Sunday, 19 March 2017

451 The Talons of Weng-Chiang: Part Four

EPISODE: The Talons of Weng-Chiang: Part Four
TRANSMITTED: Saturday 19 March 1977
WRITER: Robert Holmes
DIRECTOR: David Maloney
SCRIPT EDITOR: Robert Holmes
PRODUCER: Philip Hinchcliffe
RATINGS: 11.4 million viewers
FORMAT: DVD: Doctor Who: Revisitations 1: The Talons Of Weng-Chiang, The Caves Of Androzani & Doctor Who - The Movie

"Now, ladies and gentlemen, it is my great privilege to introduce to you, in his extended season here at the Palace, the first of two appearances this evening, someone whose legendary legerdemain has entranced and entertained all the crowned heads of Europe. Here to baffle and bewilder in his eclectic extravaganza of efflorescent ectoplasm, that master magician from the Orient, Li H'sen Chang!"

The Doctor uses a gun from Litefoot to repel the rat allowing them to escape. Returning to Litefoot's house Leela relates her story to the Doctor who recognises the organic distillation process used. The Doctor examines the "Puzzle Box" again, and the label their foe as "Weng Chiang" after the Chinese God. The Doctor & Leela leave for the theatre where they enjoy an evening's entertainment while waiting for Chang. When he comes on stage he selects the Doctor to participate in a trick involving cards and a gun. He is then called to the stage. Mr Sin infiltrates Litefoot's house in laundry basket. The Doctor participates in a Cabinet of Death trick but makes a fool of Chang by escaping. Chang gets his assistant to participate instead but when the cabinet is opened Jago's assistant Casey is inside dead. Chang's master has tired of him, sabotaged the trick and deserted him. The Doctor finds Chang in the underground lair. Chang tells the Doctor that "Weng Chiang" appeared in a blazing cabinet of fire. He nursed his ill visitor but soldiers took the cabinet. Chang escapes into the sewers but runs into one of the giant rats, his screams echoing through the tunnels. The Doctor, Leela & Jago find the clothes of the missing girls but notice the organic distillation machine has gone. The Doctor thinks he was injured using the cabinet which has destabilised his DNA matrix. With the aid of a number of Chinese thugs Mr Sin abducts the "Chinese Puzzle box", Weng Chiang's Time Cabinet, from Litefoot's house....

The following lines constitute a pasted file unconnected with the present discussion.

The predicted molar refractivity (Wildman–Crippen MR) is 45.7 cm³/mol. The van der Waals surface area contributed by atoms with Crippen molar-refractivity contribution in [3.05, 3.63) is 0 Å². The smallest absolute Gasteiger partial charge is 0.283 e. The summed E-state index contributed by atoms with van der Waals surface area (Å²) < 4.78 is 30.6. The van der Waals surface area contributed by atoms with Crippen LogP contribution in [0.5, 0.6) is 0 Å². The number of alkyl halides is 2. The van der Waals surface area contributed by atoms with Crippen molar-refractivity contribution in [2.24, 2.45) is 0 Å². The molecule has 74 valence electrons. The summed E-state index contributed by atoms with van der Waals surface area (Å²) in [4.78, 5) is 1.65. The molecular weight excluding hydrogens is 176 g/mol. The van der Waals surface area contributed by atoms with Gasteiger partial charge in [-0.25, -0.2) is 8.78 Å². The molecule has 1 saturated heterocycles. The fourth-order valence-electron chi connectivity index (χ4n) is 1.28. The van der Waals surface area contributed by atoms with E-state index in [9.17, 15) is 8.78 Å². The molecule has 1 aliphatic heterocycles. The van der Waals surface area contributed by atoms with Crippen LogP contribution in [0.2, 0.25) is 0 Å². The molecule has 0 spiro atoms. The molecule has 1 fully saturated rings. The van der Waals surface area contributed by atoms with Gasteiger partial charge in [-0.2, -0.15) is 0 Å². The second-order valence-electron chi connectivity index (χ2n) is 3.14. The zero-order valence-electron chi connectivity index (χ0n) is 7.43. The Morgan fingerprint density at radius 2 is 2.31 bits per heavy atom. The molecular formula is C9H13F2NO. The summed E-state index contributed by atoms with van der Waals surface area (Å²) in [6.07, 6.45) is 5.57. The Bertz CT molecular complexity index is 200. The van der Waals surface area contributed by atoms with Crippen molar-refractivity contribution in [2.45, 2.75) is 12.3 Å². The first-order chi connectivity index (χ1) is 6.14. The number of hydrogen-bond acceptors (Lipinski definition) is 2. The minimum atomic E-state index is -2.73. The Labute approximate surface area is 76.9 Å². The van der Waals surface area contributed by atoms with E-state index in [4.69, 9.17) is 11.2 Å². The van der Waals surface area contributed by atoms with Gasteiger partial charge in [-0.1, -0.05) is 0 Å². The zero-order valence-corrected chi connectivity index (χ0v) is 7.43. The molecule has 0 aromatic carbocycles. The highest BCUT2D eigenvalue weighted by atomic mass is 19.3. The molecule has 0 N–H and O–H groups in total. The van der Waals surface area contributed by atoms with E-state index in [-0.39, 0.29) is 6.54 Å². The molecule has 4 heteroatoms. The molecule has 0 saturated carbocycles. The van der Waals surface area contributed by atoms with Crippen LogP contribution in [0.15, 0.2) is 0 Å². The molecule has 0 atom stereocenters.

4b 4 b 2

I think the thing that makes this episode really work is the amount of Jago in it. He was absent from the previous episode but more than makes up for it here, starting with a little management of his star artiste at the theatre's stage door:

JAGO: Oh, Mister Chang. Back again already? I shall have to start charging you rent, what?
CHANG: There are many things to prepare before the performance.
JAGO: Of course, Mister Chang. Yes. The art that conceals, eh? Tell me, last night.
CHANG: Last night?
JAGO: I'm working too hard. Too much in the old brain box, that's a fact, but, er. We talked about a new contract but I've quite forgotten how we left matters.
CHANG: I'm considering your new offer.
JAGO: Ah, I see. Splendid. Generous offer?
CHANG: Merely reasonable. Tonight, incidentally, I shall be appearing without Mister Sin.
JAGO: Oh, why is that? Just making a change?
CHANG: Mister Sin is indisposed.
JAGO: Ha, ha, very droll. I shall treasure that exceedingly humorous jest, Mister Chang. Oh, Mister Chang? I suppose the little fellow's got a touch of woodworm, what?
4c 4d
His attempt to use odd job man Casey, who we met in episode 1, as a go-between with the unseen woman in charge of the dancing girls doesn't seem to have gone so well though ....
CASEY: Told her.
JAGO: What?
CASEY: Mrs Samuelson. I told her what you said.
CASEY: She didn't like it.
JAGO: I don't need to hear that, Casey. I'm not concerned with what Mrs Samuelson likes.
CASEY: She mentioned money matters. She wants a word with you.
JAGO: The woman's a bloodsucker. She's trying to ruin me.
CASEY: Well she said